Yoohooo. Ever been to Beau-Vallon, Seychelles? Try it. (And stay in the cottage at “Beau-Vallon Bungalows” at the end of the beach).
Flip, as I get older I get madder – I now can’t really remember which flight was which! It was my intention, once settled in the Seychelles, to complete the little update I’d planned on the KL to Colombo flight. But now that feels like old hat. Actually I can’t really remember the details. (Maybe it’s because I haven’t slept in about 34 hours, and for only 5 hours in the last 60). Then again, I’ve probably slept twice as much as Patrick.
So having been abused in Colombo we sat on the holding point, runway 22, waiting for our clearance. Maldives declined, having failed to receive an application (we’d been told it was flight plan only). So back we taxied to the apron and got Michelle on the phone.
In no time she had the Maldives on the buzzer and minutes later phoned us back. “It’s the weekend there, but the controller got his boss on his cellphone. Please re-file the flight plan with the following words under Remarks – ‘Verbally accepted by Mr Abdullah Hashim’”.
We did that and 15 minutes later we were airborne.
The weather turned out a bunch better than we expected and we flew the 16 hours to Seychelles between 2 500 and 6 500 feet, mostly 2 500. Nice half-moon from sundown to midnight, then darkness, clipping through little, low wet clouds from time to time. Only real hassle was the relentless 33 knot headwind to half way, which had us 150 nm short of destination on projected range for the first 8 hours. Later, throttled back the consumption eased from 23 lph to 16 (effects of a modern, computer controlled fuel injected engine) and everything looked much rosier. The Maldivian Islands passed beneath the wings without drama, just so many more of them than we’d imagined.
Things got even worse than before on the HF radio though. While we could hear Mumbai perfectly for some reason it just wouldn’t broadcast. So we gave Male Andrew’s cellphone number in Joeys and told them he was satellite tracking us and could give position reports on our behalf. So Male control calls and he updates them. Next thing he gets a text msg asking for another update, so he calls the number on Skype. It’s some dude on his mobile in the “Mumbai Radio” office. He thinks he’s got us on the satphone. So Andrew gives him an update each hour, on the hour, by telephone, and everyone’s satisfied.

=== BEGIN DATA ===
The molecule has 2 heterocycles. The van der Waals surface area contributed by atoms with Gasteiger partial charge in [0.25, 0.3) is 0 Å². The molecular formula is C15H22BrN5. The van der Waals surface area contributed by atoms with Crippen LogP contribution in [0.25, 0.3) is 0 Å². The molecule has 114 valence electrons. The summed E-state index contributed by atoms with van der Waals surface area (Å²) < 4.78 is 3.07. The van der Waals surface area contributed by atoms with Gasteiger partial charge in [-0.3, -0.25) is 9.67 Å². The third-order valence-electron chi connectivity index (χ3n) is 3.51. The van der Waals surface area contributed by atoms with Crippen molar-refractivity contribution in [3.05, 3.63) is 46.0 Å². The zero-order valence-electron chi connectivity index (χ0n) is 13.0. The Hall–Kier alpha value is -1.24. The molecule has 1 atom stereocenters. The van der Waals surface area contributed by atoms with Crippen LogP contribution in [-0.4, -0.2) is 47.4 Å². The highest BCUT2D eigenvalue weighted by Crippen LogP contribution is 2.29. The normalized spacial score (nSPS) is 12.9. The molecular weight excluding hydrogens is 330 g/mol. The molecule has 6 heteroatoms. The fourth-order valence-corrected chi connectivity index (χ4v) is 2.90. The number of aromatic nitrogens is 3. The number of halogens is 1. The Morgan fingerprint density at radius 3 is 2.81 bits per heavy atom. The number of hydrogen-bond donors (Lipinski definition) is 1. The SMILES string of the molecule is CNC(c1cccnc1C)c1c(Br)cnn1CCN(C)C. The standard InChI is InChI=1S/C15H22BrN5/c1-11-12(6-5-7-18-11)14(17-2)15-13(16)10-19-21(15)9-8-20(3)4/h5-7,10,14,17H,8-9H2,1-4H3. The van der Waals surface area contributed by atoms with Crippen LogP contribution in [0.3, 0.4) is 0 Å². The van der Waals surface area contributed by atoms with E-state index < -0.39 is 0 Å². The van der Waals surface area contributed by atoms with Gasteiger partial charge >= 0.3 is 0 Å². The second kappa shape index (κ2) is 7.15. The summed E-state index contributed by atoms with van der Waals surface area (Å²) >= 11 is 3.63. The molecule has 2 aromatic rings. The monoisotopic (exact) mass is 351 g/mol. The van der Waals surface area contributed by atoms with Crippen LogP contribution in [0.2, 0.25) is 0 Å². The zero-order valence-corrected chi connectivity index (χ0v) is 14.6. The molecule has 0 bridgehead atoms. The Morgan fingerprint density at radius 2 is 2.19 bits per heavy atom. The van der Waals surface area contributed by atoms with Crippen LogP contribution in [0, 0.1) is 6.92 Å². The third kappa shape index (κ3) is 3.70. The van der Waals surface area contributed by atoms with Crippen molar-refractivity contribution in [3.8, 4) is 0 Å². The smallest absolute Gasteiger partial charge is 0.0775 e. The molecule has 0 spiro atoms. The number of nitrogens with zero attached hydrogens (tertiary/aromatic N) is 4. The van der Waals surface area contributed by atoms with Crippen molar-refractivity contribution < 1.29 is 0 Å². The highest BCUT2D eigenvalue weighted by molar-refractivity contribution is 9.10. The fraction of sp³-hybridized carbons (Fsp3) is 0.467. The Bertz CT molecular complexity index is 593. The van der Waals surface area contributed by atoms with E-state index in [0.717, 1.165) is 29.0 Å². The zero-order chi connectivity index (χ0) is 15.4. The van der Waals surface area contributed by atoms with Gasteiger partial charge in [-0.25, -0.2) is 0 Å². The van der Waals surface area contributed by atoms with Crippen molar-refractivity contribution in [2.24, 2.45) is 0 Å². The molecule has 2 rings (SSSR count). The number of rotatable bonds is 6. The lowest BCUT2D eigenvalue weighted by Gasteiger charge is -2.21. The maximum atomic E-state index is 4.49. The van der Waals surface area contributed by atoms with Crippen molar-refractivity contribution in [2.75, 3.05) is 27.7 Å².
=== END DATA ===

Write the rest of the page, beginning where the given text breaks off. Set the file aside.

Ja, it’s a strange world. Turns out that on a trip like this most of the requirements of the authorities serve to delay you, increase night flying hours, limit your flexibility, frustrate you and generally just make things more dangerous. (eg – “Sorry, you need to fly IFR point to point after dark. It’s for your safety. So you must fly minimum 7 000 feet”. Read instead, “You can’t fly low under the CB’s, you have to fly directly through them, at night, without diverting”). The system in the east isn’t really designed for these kinds of trips. In the US and Europe though it’s different.
We did our fourth IFR approach out of four (since I joined) into the Seychelles, just as the sun rose. A great moment. And two hours later here we are on the magnificent Beau-Vallon Beach. From the ridiculous to the sublime.
Patrick’s 90% of the way around the world and I’m reliving some old moments and visiting some new. All things being equal we’ll land Kruger at about 08h30 Friday, pop into Numbi just after and hop across to Tedderfield later in the afternoon.
Hold thumbs for favourable conditions for the last gasp and see you back home.
J and P